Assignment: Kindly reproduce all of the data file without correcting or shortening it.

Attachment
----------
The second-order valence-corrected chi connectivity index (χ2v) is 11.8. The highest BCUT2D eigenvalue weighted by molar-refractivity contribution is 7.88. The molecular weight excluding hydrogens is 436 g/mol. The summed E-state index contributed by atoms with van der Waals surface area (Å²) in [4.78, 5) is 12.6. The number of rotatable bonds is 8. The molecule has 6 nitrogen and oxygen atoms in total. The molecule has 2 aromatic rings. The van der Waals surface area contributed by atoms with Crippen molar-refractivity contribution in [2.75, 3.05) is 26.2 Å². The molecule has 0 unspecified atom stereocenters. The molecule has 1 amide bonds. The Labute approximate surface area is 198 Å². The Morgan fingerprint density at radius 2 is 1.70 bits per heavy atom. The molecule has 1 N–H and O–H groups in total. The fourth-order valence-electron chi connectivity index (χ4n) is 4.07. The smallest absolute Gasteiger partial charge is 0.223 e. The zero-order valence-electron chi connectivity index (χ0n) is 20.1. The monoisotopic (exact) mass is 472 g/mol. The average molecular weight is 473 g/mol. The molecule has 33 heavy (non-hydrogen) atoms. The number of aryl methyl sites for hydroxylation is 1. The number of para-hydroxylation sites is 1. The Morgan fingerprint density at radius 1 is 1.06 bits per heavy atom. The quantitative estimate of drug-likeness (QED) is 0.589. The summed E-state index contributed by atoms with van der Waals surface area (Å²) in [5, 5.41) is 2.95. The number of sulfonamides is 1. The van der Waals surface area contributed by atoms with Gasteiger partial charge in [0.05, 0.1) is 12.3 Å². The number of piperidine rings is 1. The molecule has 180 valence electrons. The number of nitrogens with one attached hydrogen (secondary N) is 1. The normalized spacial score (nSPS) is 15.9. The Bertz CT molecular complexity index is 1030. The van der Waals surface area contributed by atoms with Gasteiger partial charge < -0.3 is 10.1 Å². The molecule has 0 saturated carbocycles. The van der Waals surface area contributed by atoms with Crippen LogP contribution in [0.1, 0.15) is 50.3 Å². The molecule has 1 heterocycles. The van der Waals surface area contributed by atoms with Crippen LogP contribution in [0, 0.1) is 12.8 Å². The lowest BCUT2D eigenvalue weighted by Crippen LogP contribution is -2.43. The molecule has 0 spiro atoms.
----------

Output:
The second-order valence-corrected chi connectivity index (χ2v) is 11.8. The highest BCUT2D eigenvalue weighted by molar-refractivity contribution is 7.88. The molecular weight excluding hydrogens is 436 g/mol. The summed E-state index contributed by atoms with van der Waals surface area (Å²) in [4.78, 5) is 12.6. The number of rotatable bonds is 8. The molecule has 6 nitrogen and oxygen atoms in total. The molecule has 2 aromatic rings. The van der Waals surface area contributed by atoms with Crippen molar-refractivity contribution in [2.75, 3.05) is 26.2 Å². The molecule has 0 unspecified atom stereocenters. The molecule has 1 amide bonds. The Labute approximate surface area is 198 Å². The Morgan fingerprint density at radius 2 is 1.70 bits per heavy atom. The molecule has 1 N–H and O–H groups in total. The fourth-order valence-electron chi connectivity index (χ4n) is 4.07. The smallest absolute Gasteiger partial charge is 0.223 e. The zero-order valence-electron chi connectivity index (χ0n) is 20.1. The monoisotopic (exact) mass is 472 g/mol. The average molecular weight is 473 g/mol. The molecule has 33 heavy (non-hydrogen) atoms. The number of aryl methyl sites for hydroxylation is 1. The number of para-hydroxylation sites is 1. The Morgan fingerprint density at radius 1 is 1.06 bits per heavy atom. The quantitative estimate of drug-likeness (QED) is 0.589. The summed E-state index contributed by atoms with van der Waals surface area (Å²) in [5, 5.41) is 2.95. The number of sulfonamides is 1. The van der Waals surface area contributed by atoms with Gasteiger partial charge in [0.05, 0.1) is 12.3 Å². The number of piperidine rings is 1. The molecule has 180 valence electrons. The number of nitrogens with one attached hydrogen (secondary N) is 1. The normalized spacial score (nSPS) is 15.9. The Bertz CT molecular complexity index is 1030. The van der Waals surface area contributed by atoms with Gasteiger partial charge < -0.3 is 10.1 Å². The molecule has 0 saturated carbocycles. The van der Waals surface area contributed by atoms with Crippen LogP contribution in [0.1, 0.15) is 50.3 Å². The molecule has 1 heterocycles. The van der Waals surface area contributed by atoms with Crippen LogP contribution in [0, 0.1) is 12.8 Å². The lowest BCUT2D eigenvalue weighted by Crippen LogP contribution is -2.43. The molecule has 0 spiro atoms.